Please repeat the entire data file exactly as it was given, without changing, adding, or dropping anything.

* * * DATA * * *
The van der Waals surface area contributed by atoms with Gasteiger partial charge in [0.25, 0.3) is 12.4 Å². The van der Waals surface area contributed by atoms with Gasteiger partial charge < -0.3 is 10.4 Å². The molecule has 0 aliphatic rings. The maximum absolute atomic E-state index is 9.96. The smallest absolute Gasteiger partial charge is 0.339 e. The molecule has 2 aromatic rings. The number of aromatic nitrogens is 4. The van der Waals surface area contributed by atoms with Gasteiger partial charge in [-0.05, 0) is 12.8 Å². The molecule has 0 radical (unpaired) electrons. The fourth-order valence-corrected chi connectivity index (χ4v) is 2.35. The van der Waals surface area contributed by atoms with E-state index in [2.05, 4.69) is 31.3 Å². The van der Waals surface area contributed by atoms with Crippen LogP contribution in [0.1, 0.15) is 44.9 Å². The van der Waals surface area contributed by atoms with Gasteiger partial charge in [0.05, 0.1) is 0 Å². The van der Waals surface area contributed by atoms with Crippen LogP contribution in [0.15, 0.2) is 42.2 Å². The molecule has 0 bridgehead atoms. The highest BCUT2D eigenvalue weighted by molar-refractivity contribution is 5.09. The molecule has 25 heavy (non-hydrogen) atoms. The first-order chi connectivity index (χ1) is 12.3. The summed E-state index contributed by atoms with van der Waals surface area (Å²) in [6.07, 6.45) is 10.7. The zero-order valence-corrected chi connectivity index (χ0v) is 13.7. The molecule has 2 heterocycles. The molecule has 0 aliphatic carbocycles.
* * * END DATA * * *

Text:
The van der Waals surface area contributed by atoms with Gasteiger partial charge in [0.25, 0.3) is 12.4 Å². The van der Waals surface area contributed by atoms with Gasteiger partial charge < -0.3 is 10.4 Å². The molecule has 0 aliphatic rings. The maximum absolute atomic E-state index is 9.96. The smallest absolute Gasteiger partial charge is 0.339 e. The molecule has 2 aromatic rings. The number of aromatic nitrogens is 4. The van der Waals surface area contributed by atoms with Gasteiger partial charge in [-0.05, 0) is 12.8 Å². The molecule has 0 radical (unpaired) electrons. The fourth-order valence-corrected chi connectivity index (χ4v) is 2.35. The van der Waals surface area contributed by atoms with E-state index in [2.05, 4.69) is 31.3 Å². The van der Waals surface area contributed by atoms with Crippen LogP contribution in [0.1, 0.15) is 44.9 Å². The van der Waals surface area contributed by atoms with Gasteiger partial charge in [0.05, 0.1) is 0 Å². The van der Waals surface area contributed by atoms with Crippen LogP contribution in [0.15, 0.2) is 42.2 Å². The molecule has 0 bridgehead atoms. The highest BCUT2D eigenvalue weighted by molar-refractivity contribution is 5.09. The molecule has 25 heavy (non-hydrogen) atoms. The first-order chi connectivity index (χ1) is 12.3. The summed E-state index contributed by atoms with van der Waals surface area (Å²) in [6.07, 6.45) is 10.7. The zero-order valence-corrected chi connectivity index (χ0v) is 13.7. The molecule has 2 heterocycles. The molecule has 0 aliphatic carbocycles.